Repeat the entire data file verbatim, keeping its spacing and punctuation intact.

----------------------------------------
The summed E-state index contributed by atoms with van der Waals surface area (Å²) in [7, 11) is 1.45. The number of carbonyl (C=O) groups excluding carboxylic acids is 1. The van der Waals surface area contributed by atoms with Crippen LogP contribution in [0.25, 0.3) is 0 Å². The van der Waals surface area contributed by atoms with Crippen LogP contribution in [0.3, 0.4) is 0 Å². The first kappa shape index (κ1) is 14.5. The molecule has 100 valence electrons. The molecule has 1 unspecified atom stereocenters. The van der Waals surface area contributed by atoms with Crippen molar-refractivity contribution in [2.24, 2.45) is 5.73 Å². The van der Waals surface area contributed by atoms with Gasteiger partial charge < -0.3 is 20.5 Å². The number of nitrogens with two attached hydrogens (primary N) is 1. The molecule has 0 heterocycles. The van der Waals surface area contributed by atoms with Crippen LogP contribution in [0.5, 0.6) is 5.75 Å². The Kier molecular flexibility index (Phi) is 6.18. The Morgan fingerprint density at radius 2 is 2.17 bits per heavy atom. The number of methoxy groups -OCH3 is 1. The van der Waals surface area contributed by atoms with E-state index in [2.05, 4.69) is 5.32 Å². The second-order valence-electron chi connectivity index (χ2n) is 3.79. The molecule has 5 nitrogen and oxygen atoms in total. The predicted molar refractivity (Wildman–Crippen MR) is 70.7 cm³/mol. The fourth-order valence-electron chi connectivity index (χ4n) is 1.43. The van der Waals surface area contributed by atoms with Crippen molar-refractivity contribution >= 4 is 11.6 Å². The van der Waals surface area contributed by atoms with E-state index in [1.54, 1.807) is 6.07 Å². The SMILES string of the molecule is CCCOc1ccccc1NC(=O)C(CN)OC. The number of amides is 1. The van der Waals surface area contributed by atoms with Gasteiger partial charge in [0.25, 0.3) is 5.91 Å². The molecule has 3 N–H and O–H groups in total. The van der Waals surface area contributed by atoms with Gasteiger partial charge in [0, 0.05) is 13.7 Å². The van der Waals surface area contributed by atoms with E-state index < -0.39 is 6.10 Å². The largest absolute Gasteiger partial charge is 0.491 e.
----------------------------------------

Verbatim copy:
The summed E-state index contributed by atoms with van der Waals surface area (Å²) in [7, 11) is 1.45. The number of carbonyl (C=O) groups excluding carboxylic acids is 1. The van der Waals surface area contributed by atoms with Crippen LogP contribution in [0.25, 0.3) is 0 Å². The van der Waals surface area contributed by atoms with Crippen LogP contribution in [0.3, 0.4) is 0 Å². The first kappa shape index (κ1) is 14.5. The molecule has 100 valence electrons. The molecule has 1 unspecified atom stereocenters. The van der Waals surface area contributed by atoms with Crippen molar-refractivity contribution in [2.24, 2.45) is 5.73 Å². The van der Waals surface area contributed by atoms with Gasteiger partial charge < -0.3 is 20.5 Å². The number of nitrogens with two attached hydrogens (primary N) is 1. The molecule has 0 heterocycles. The van der Waals surface area contributed by atoms with Crippen LogP contribution in [0.5, 0.6) is 5.75 Å². The Kier molecular flexibility index (Phi) is 6.18. The Morgan fingerprint density at radius 2 is 2.17 bits per heavy atom. The number of methoxy groups -OCH3 is 1. The van der Waals surface area contributed by atoms with E-state index in [2.05, 4.69) is 5.32 Å². The second-order valence-electron chi connectivity index (χ2n) is 3.79. The molecule has 5 nitrogen and oxygen atoms in total. The predicted molar refractivity (Wildman–Crippen MR) is 70.7 cm³/mol. The fourth-order valence-electron chi connectivity index (χ4n) is 1.43. The van der Waals surface area contributed by atoms with Crippen molar-refractivity contribution >= 4 is 11.6 Å². The van der Waals surface area contributed by atoms with E-state index in [1.54, 1.807) is 6.07 Å². The SMILES string of the molecule is CCCOc1ccccc1NC(=O)C(CN)OC. The number of amides is 1. The van der Waals surface area contributed by atoms with Gasteiger partial charge in [0.25, 0.3) is 5.91 Å². The molecule has 3 N–H and O–H groups in total. The van der Waals surface area contributed by atoms with Gasteiger partial charge in [0, 0.05) is 13.7 Å². The van der Waals surface area contributed by atoms with E-state index < -0.39 is 6.10 Å². The largest absolute Gasteiger partial charge is 0.491 e.